Adventuring into Autumn

Although the high temperatures are set to continue into next week the mornings are starting to feel fresher and the breeze has an invigorating edge to it. On the reserve we are getting our first peek of autumn. Whilst our trees are bearing fruits and berries, other species are going for broke, capitalising on the fine weather to get one final brood in.

Song bird chicks such as black cap, robin and blackbird can be found low to the ground just now and even though the bird breeding season is technically over there are still lots of young naïve birds around. Pease help our wildlife thrive when visiting and keep dogs at heel or on a lead.

Everyone say “awwww”- three newly-fledged willow warblers
Emerging rowan berries.
Bane of witches, diviner of the future and producer of jam, rowan is an elegant tree with a mystical history. The colour red was considered to be the best colour for fighting evil, and so the rowan’s bright red berries have been associated with magic and witches.
The creamy frothy petals of Sambucus nigra grow in clusters. Elderflowers are one of natures finest edible treasures and a signature wild food of mid summer. Their elegant, sweet, heady fragrance translates into lots of  delicious drinks and desserts. Elderflower champagne is one of the simplest and most rewarding boozy summer preparations.
Bramble or wild blackberry. Brambles used to be planted on graves to stop sheep grazing, but might also have had the more superstitious purpose of keeping the dead in. 
Wild raspberry, commonly called ‘red raspberry’, is also known as the ‘hindberry’ in some parts of Scotland because it is a favourite food of deer. In Scotland, the small and tart wild raspberry has long been foraged for its delicious berries. Archaeological evidence indicates that Mesolithic hunter-gathers ate raspberries.

We had a fantastic bat and moth event here on Friday night on a mild, still summers night. Our Soprano pipistrelle have disbanded their maternity roost and now is the time to glut and build up those reserves for mating and later on hibernation. They are incredibly active on the paths feasting on the plentiful insects around right now. Young recently weaned bats stick close to their mothers as they hunt.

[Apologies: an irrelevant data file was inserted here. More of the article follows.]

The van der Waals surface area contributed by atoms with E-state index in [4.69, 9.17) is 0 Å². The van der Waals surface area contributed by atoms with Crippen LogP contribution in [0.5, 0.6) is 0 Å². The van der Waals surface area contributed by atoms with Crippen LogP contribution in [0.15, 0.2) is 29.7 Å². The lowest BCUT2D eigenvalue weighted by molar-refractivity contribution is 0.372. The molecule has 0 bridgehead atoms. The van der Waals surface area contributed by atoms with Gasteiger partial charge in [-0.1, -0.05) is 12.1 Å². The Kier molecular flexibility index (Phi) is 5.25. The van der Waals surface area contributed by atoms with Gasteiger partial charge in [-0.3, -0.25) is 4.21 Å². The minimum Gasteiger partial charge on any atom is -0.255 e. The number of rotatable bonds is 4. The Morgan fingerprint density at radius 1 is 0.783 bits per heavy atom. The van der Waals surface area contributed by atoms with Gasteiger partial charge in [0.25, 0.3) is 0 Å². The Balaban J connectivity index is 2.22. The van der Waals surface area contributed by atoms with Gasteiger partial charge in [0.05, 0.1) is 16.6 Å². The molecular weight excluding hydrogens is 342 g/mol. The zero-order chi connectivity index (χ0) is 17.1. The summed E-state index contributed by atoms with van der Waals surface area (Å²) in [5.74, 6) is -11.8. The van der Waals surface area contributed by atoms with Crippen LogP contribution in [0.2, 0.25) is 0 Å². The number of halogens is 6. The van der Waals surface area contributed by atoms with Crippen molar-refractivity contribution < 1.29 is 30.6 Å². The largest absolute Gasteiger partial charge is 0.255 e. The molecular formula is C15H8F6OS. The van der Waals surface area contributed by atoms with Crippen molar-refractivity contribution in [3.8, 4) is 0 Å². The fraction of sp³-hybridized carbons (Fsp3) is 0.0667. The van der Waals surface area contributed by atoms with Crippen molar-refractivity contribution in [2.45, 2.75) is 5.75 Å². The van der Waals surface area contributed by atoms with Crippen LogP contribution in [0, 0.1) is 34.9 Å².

To attract our moths we used a combination of pungent smelling “sugar”, a treacly, beery tar that we painted onto the trees, wine ropes – exactly as it sounds and light traps.

Large yellow underwings and dark arches really loved the sugar, whilst species like the large emerald came readily to the light. Live moth trapping is really exciting as you get to experience these amazing creatures in their element, fluttering and active.

Dark arches moth feasting on “sugar”.
A dazzling Large emerald moth at our light traps

The reserve work of the week has been to clear Himalayan balsam by hand pulling from along the Monodavan burn.

Impatiens glandulifera -a highly invasive non-native of waterways . Himalayan Balsam aka policeman’s helmet, kiss-me-on-the-mountain and poor-man’s orchid. Its “impatience” is demonstrated by an ability to grow massively tall in just one season, and its seedpods are grenades filled with seeds that can go off at any second, often triggered by rain drops.
Himalayan Balsam spreads prodigiously quickly and forms dense thickets, altering the ecological balance and character of wetland habitats. Many seeds drop into the water and contaminate land and riverbanks downstream, but the explosive nature of its seed release (seeds can be projected up to four meters away) means it can spread upstream too. It produces a lot of pollen over a prolonged season and is attractive to pollinating insects. There is concern that its presence may therefore result in decreased pollination for other native plants.

Just to leave you with a master of camouflage. Can you spot the spider? This little spider is actually called an invisible spider and its camouflage ability is astonishing. It lives on the lower trunks of trees, in this case birch. The female constructs a web of very fine threads, which lies very close to the trunk surface, practically invisible to the naked eye, and on this web they are approached by males during courtship.

Can you spot the invisible spider – I have to admit I couldn’t
On closer inspection
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